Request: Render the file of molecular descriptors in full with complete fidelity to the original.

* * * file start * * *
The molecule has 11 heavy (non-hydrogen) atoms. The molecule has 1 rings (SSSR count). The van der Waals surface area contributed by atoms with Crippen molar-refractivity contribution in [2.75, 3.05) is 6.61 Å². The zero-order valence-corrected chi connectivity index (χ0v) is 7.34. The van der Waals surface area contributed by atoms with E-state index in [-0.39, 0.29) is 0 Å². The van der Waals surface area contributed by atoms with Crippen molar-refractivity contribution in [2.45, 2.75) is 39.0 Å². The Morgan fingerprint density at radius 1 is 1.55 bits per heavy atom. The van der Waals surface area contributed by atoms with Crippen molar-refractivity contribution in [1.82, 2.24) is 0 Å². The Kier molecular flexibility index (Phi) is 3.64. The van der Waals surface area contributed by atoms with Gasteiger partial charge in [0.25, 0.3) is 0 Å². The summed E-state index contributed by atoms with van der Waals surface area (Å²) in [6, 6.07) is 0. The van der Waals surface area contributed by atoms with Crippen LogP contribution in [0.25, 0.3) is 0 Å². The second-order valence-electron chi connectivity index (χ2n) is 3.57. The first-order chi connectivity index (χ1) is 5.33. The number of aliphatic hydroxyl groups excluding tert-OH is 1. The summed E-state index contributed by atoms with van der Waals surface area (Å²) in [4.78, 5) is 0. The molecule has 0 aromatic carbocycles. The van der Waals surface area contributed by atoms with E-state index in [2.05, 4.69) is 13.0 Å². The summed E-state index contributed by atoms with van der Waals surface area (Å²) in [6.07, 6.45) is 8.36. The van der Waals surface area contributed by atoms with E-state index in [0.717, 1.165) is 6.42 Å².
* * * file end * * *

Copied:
The molecule has 11 heavy (non-hydrogen) atoms. The molecule has 1 rings (SSSR count). The van der Waals surface area contributed by atoms with Crippen molar-refractivity contribution in [2.75, 3.05) is 6.61 Å². The zero-order valence-corrected chi connectivity index (χ0v) is 7.34. The van der Waals surface area contributed by atoms with E-state index in [-0.39, 0.29) is 0 Å². The van der Waals surface area contributed by atoms with Crippen molar-refractivity contribution in [2.45, 2.75) is 39.0 Å². The Morgan fingerprint density at radius 1 is 1.55 bits per heavy atom. The van der Waals surface area contributed by atoms with Crippen molar-refractivity contribution in [1.82, 2.24) is 0 Å². The Kier molecular flexibility index (Phi) is 3.64. The van der Waals surface area contributed by atoms with Gasteiger partial charge in [0.25, 0.3) is 0 Å². The summed E-state index contributed by atoms with van der Waals surface area (Å²) in [6, 6.07) is 0. The van der Waals surface area contributed by atoms with Crippen LogP contribution in [0.25, 0.3) is 0 Å². The second-order valence-electron chi connectivity index (χ2n) is 3.57. The first-order chi connectivity index (χ1) is 5.33. The number of aliphatic hydroxyl groups excluding tert-OH is 1. The summed E-state index contributed by atoms with van der Waals surface area (Å²) in [4.78, 5) is 0. The molecule has 0 aromatic carbocycles. The van der Waals surface area contributed by atoms with E-state index in [2.05, 4.69) is 13.0 Å². The summed E-state index contributed by atoms with van der Waals surface area (Å²) in [6.07, 6.45) is 8.36. The van der Waals surface area contributed by atoms with E-state index in [0.717, 1.165) is 6.42 Å².